MyTracker can now flag fraud in audience segments. Customers will have an easier time analyzing app traffic, and they can also export fraud installs for further analysis or to send them their partner's way for refund.
In this guide, we will look at working with raw data and fraud using the Quick Installs metric.
With the help of raw data, we will plot the CTtI (Click Time to Install) metric, which will show us the time elapsed between the last ad banner click before the app is installed and the app install itself. Since a whole lot of actions take place between these events, the time can’t be abnormally short.
Before exporting installs and analyzing them for fraud, we should create two segments in the MyTracker interface using the new functionality. This will give us two groups of installs – those flagged as Quick Installs and “clean” installs based on this metric.
In the top navigation menu, go to “Reports” → “Segments”. Click “Add” on the page that opens. Fill in the segment name, select “Devices” as audience type, and pick account, projects and applications.
Then add the Quick Installs metric.
Save the segment and use its idSegment to export data with the help of RAW API.
For this test, we will also create a similar segment with the Quick Installs metric, but this time activate “Exclude from segment” to single out clean traffic.
To analyze fraud data, we will need to export the following selectors:
For partner dialogue purposes, identifiers should be exported in iOS and Android (GAID/IDFA).
To see all parameters that can be exported from MyTracker, go to Request to export raw data in the Documentation section.
So, we have set up two segments – one with the Quick Installs metric and one with an inverted metric, and downloaded two files with saved installs for fraudulent and clean devices.
In our example, we change all identifiers and partner titles (except for Organic).
After extracting, we open the files in Excel and split the data into different cells, which gives us two tables containing fraud and fraudless installs respectively. Now, we create one more column in each table, name it isFraud, and fill in ones for fraud installs and zeroes for clean installs.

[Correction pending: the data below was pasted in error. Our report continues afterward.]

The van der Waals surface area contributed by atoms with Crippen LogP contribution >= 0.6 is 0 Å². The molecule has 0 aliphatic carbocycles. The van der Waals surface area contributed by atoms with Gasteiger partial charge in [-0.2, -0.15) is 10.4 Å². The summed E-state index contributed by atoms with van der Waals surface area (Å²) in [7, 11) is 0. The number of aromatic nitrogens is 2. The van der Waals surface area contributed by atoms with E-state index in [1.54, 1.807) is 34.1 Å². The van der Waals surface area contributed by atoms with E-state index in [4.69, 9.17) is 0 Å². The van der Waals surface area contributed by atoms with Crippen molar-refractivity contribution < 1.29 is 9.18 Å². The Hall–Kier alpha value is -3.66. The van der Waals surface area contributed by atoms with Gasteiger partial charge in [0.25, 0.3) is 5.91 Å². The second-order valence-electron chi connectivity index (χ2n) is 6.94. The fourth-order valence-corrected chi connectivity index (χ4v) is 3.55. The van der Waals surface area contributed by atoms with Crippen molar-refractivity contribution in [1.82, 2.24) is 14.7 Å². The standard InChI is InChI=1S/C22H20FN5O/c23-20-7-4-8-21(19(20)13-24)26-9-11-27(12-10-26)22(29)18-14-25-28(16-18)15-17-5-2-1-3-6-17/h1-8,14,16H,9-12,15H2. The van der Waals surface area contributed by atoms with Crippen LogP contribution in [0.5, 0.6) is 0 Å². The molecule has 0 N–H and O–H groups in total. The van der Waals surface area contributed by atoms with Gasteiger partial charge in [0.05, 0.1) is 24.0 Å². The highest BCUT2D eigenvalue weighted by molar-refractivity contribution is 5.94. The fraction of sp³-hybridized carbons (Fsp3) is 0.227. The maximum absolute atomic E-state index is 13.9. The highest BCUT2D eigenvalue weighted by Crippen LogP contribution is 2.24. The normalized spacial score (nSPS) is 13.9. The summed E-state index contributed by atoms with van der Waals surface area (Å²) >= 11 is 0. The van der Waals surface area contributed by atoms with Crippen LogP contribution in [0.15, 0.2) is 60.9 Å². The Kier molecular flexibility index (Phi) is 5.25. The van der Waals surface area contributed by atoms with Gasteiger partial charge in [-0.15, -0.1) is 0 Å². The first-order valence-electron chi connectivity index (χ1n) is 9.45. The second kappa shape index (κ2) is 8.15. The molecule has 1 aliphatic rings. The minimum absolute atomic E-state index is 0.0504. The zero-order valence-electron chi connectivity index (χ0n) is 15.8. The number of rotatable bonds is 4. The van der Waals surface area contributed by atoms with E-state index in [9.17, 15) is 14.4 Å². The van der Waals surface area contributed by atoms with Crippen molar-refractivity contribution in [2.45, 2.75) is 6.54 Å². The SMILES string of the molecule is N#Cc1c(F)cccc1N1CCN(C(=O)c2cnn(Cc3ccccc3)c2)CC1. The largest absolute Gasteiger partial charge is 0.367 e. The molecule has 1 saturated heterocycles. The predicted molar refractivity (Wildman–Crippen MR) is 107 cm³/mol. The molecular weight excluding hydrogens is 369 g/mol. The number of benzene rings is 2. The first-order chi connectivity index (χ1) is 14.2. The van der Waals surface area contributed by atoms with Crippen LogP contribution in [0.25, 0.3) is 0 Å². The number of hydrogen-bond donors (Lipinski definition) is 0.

To analyze the data, we need to combine the two tables into one containing both fraud and fraudless installs. Just copying the data over to one table will do the trick.
Now, we need to calculate the click time to install to detect fraud.
But before that – some preparation. First, we need to sort out installs that can't be analyzed based on short CTtI.
Uncheck Organic in the idPartnerTitle column's filter.
Uncheck 0 in the tsClick column's filter.
Check “Post click” only in the idAdEventTypeTitle column's filter.
For iOS apps, we need to subtract the tsClick value from the tsEvent value.
For Android apps (like in our example), there are two ways:
In our case, we can do it using the function =C2-IF(F2<>0,F2,E2).
Input the calculated value in the delta column.
We are only looking at quick installs, so we need to limit the delta values to arrive at our chart.
To filter out all values for which an install occurs beyond the first minute post click, set it to only show deltas less than or equal to 3600 (the value is specific to each app).
To detect fraud in an app, we need to check each partner's traffic for fraud.
If we look at the entire app, the data will be jumbled, making it impossible to identify the fraud source. This happens because different partners may have different approaches to advertising. Plus, concerns about the quality of traffic are addressed to each partner separately.
In our example, we will leave in Partner1.
Select the delta column and create a histogram, which should give us the following chart:
It shows abnormal timing between ad banner click and install – the first peak (0–25 seconds).
This is CTtI fraud for Partner1.
You can use the fraud installs segment and regularly export such installs to improve your interaction with advertising partners.
Unfortunately, even after all this work there is still undetected fraud in the app. The reasons are several:
Even in our example, we did not detect all fraud for Partner1. Below is a chart from our internal system. It shows that some installs have a different delta, but are still flagged as fraud – this is because in Fraud Scanner, our anti-fraud system, an abnormal peak is detected automatically following a comprehensive analysis, as opposed to manual detection by an analyst. This gives us a much more accurate result.
But the hurdles don't stop there. Here we have a chart where you can clearly see two peaks and abnormal distribution – with many installs.
In practice, such cases are relatively rare, either due to a small number of installs or a more evened-out chart. Weeding out fraud becomes much harder with nothing but a histogram. This is where Fraud Scanner really comes in handy, as it can detect fraud even for small cohorts.